On a Thursday, around 3 p.m., the crowds have just started to die down at the Mediterranean Restaurant in downtown Asheville. Pete Apostolopoulos stands in front of the grill he’s manned for 39 years. With your face buried in the menu, you hear the sound of his spatulas scraping across the flattop. It’s a long scrrrraaaaape, followed by a quick and rhythmic tap-tap-tap, all in perfect syncopation, tempo and timing. It sounds, smells and looks the same way it has for the past four decades. In fact, as you pick up the newspaper off the counter, sip on your coffee and listen to the servers call out orders while waiting for your BLT, you can easily feel transported back in time.
“We still serve the same food,” says Paula Apostolopoulos, Pete’s wife. “We have done some updates and added some new foods, but we still have the basic meat and three vegetables.”
The Med opened in 1969, which makes it the oldest operational restaurant in downtown Asheville. The Apostolopoulos family bought it in 1975. It has always served a simple menu of breakfast and lunch, and no dinner.
Pete moved to Asheville from Greece in 1967 at the age of 17. Immigrating through Ellis Island, he caught the train to North Carolina and has been here ever since. He worked at a McDonald’s for a year and a half to learn English, and worked with his cousins for eight years at their restaurant, the recently closed Athens Restaurant, until he bought the Med.
“This is the only town that I have lived in the United States is Asheville. I absolutely love Asheville,” says Pete. “I have seen the downtown from the times when everything was abandoned. There were four restaurants back then, and now we have 84.”
Of those 80-plus restaurants, fewer and fewer are diners, the last bastion of affordable, blue-collar food in an increasingly expensive city. For some, it is the end of an era, the eclipse of a golden age of American cuisine.
“It’s a lot harder work than people think,” says David Hinson, owner of Tastee Diner in West Asheville. “So many people get into this business, and before you know it, they’re out of it. There’s more to it than just opening and closing. I get a couple days off through the week, but I’ve still got an 80-hour week, easily. But you just have to have a passion for it.”
In the summer of 1946, Morris Brown and his brother converted their old service station into the diner. In 1989, Hinson took over the business, and over all the time that’s passed, not much has changed at the diner.
“You get people that moved away years ago, and they come back and say, ‘This tastes just like it did when I lived here,'” Hinson reports. “We have a reputation. There are a lot of processed foods out there, but we still do everything homestyle and make a lot of things from scratch. I think our breakfast is far better than pretty much anything else out there. The crowd speaks for itself.
“I worked for a steel company and was looking for something different, and I ended up here,” Hinson says. He worked for Westinghouse as a steel fabricator, but after 11 years on that job, he was “tired of being treated like a number,” he recalls.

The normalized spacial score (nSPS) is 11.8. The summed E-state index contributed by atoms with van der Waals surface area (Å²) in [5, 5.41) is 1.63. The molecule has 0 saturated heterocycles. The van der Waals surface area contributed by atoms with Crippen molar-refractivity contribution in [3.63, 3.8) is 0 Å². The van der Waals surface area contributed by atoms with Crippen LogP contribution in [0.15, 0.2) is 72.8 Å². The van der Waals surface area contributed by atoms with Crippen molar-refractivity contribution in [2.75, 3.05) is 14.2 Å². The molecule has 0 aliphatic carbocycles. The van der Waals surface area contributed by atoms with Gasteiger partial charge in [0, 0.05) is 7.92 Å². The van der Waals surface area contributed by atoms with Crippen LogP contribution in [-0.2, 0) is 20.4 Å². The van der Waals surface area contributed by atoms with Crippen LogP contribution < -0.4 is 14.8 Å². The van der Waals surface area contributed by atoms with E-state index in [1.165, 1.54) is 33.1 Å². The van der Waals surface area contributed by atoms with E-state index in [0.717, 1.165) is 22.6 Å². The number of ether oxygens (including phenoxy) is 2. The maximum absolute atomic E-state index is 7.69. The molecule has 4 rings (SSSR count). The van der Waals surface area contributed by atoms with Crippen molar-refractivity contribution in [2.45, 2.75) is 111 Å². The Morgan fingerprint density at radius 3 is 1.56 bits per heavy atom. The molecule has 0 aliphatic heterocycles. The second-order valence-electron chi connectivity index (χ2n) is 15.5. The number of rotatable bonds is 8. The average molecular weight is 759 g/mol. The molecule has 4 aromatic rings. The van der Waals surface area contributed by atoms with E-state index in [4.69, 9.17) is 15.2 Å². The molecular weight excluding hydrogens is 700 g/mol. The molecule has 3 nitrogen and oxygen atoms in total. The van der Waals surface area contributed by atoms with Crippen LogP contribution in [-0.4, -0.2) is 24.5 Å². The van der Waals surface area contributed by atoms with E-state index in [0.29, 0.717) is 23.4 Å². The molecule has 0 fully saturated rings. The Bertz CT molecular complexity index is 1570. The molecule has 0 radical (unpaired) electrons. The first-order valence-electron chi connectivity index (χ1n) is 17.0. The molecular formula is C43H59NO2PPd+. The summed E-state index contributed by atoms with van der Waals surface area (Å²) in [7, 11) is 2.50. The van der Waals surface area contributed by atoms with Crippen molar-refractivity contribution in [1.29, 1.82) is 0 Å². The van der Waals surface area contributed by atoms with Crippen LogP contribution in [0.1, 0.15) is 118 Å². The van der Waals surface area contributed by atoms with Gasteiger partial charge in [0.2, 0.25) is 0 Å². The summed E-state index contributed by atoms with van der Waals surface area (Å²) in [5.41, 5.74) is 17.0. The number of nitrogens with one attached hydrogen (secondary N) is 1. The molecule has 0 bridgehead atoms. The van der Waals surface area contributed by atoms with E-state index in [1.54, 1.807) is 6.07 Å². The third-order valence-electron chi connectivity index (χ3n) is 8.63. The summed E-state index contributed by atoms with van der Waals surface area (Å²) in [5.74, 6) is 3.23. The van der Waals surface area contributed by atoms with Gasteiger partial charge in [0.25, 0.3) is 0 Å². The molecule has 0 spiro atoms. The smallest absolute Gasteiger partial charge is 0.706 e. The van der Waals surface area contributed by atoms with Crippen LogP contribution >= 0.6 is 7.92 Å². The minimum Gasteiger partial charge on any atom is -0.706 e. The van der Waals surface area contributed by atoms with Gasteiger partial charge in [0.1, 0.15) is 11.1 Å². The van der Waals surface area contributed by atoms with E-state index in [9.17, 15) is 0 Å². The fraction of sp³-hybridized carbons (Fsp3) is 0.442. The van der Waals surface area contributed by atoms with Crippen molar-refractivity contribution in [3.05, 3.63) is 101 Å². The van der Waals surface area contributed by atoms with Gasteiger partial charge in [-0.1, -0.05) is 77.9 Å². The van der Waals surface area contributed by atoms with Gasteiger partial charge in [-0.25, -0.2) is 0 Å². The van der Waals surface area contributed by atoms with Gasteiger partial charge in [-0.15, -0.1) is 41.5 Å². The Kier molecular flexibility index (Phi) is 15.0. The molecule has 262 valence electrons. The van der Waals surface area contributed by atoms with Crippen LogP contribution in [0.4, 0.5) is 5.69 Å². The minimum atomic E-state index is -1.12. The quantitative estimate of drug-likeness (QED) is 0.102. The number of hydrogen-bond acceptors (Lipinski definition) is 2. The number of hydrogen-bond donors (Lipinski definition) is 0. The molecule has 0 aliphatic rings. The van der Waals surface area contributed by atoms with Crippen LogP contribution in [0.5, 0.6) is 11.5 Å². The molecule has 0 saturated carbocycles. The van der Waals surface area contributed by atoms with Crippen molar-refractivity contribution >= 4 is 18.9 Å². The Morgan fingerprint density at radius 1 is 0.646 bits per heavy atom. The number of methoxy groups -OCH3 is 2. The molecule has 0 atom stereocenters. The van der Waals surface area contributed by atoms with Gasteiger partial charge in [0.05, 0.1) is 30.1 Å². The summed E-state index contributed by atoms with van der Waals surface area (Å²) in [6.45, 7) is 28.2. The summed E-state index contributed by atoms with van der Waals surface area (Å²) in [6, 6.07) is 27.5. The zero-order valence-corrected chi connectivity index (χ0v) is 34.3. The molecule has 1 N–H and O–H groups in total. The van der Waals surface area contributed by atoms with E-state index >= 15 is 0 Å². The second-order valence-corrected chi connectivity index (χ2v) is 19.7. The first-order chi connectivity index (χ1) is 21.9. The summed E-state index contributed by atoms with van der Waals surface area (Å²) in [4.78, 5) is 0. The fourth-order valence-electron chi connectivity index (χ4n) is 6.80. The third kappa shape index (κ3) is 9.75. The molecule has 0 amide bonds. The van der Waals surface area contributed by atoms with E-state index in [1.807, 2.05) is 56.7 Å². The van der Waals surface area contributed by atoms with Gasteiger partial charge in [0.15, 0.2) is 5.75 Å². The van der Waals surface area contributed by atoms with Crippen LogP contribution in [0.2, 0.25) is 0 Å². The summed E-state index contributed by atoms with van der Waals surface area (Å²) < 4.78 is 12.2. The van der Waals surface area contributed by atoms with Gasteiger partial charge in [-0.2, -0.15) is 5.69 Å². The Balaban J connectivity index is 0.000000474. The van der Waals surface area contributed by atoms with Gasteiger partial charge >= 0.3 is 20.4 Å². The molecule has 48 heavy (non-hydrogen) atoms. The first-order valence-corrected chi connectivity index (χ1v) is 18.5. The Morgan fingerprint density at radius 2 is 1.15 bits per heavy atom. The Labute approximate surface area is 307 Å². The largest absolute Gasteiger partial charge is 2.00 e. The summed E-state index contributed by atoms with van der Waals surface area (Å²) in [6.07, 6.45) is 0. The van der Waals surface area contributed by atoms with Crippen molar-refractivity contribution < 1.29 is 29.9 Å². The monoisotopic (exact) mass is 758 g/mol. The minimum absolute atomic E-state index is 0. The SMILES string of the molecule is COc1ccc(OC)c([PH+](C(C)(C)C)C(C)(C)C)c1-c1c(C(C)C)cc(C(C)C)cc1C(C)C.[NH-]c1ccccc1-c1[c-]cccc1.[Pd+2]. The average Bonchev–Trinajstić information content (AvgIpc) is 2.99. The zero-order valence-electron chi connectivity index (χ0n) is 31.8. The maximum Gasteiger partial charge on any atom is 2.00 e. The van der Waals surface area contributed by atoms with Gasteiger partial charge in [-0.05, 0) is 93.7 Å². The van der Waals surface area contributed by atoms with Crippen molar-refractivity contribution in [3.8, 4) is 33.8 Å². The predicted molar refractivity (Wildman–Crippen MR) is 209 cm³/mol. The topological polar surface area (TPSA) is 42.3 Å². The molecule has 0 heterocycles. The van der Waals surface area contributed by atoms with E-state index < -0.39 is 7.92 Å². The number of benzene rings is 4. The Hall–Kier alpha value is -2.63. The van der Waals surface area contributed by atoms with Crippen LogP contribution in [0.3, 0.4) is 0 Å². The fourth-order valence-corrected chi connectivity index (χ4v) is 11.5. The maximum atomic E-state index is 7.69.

Which begs the question, what makes someone want to run a diner? The margins are razor thin, because you have to keep the prices dirt cheap; the hours are long and continuous, with little to no time off; and the tables turn over twice as much as a regular restaurant, with a quarter of the gratuity. So why on earth would you do it?
“They say that the apple doesn’t fall too far from the tree,” says Pete Apostolopoulos. “My dad was a cooper, making wine barrels back in Greece. He was in such demand, and me and his grandsons would always tell him, ‘Dad, you are not charging enough for what you do.’ And my dad’s answer was always, ‘It might not be enough for me, but it is always too much for whoever is paying it.’ And we look at the restaurant that way. You have people working in shops that are not making a whole lot of money, and they have to eat somewhere too. And what makes this place so successful is those people. You have the lawyers and the bankers, but you also have us little people. We try to keep it that way.” In fact, the Med waited nearly three years to make slight increases in its prices recently, which is astounding, considering how much food costs have risen.
Patricia Sellas and her husband are the new owners of Five Points Restaurant, a diner just north of downtown. She’s originally from Poland. “For me, coming from a communist country, I’m used to hard work,” she says. “My husband, he is the same. … He works seven days a week. But as for my kids, I want my son to go to college, I want him to have a job with paid vacation time. I think a lot of other immigrant parents are looking at it the same way. We are very successful, but we would like our children to succeed in a different way. It is just a hard business to survive in.”
Patricia wound up in New York City while on vacation after completing high school, she says, and decided to stay and study human resource management and business law. She supported herself by waiting tables, rising up the ranks to manager and eventually meeting her husband, Louie. He came to the U.S. from Greece at the age of 16. Working as a dishwasher in Baltimore, he eventually worked his way up to ownership of an establishment in New York City and now has over 40 years of restaurant service.
There’s something about people who feel called to feed others that you inherently trust. Nowhere is that more clear than in the lives of the diner owner. “It’s fun, it really is,” says Sellas. “Working with the same people every day, seeing all the familiar faces coming in the door, it’s like a family. It really becomes your second home.”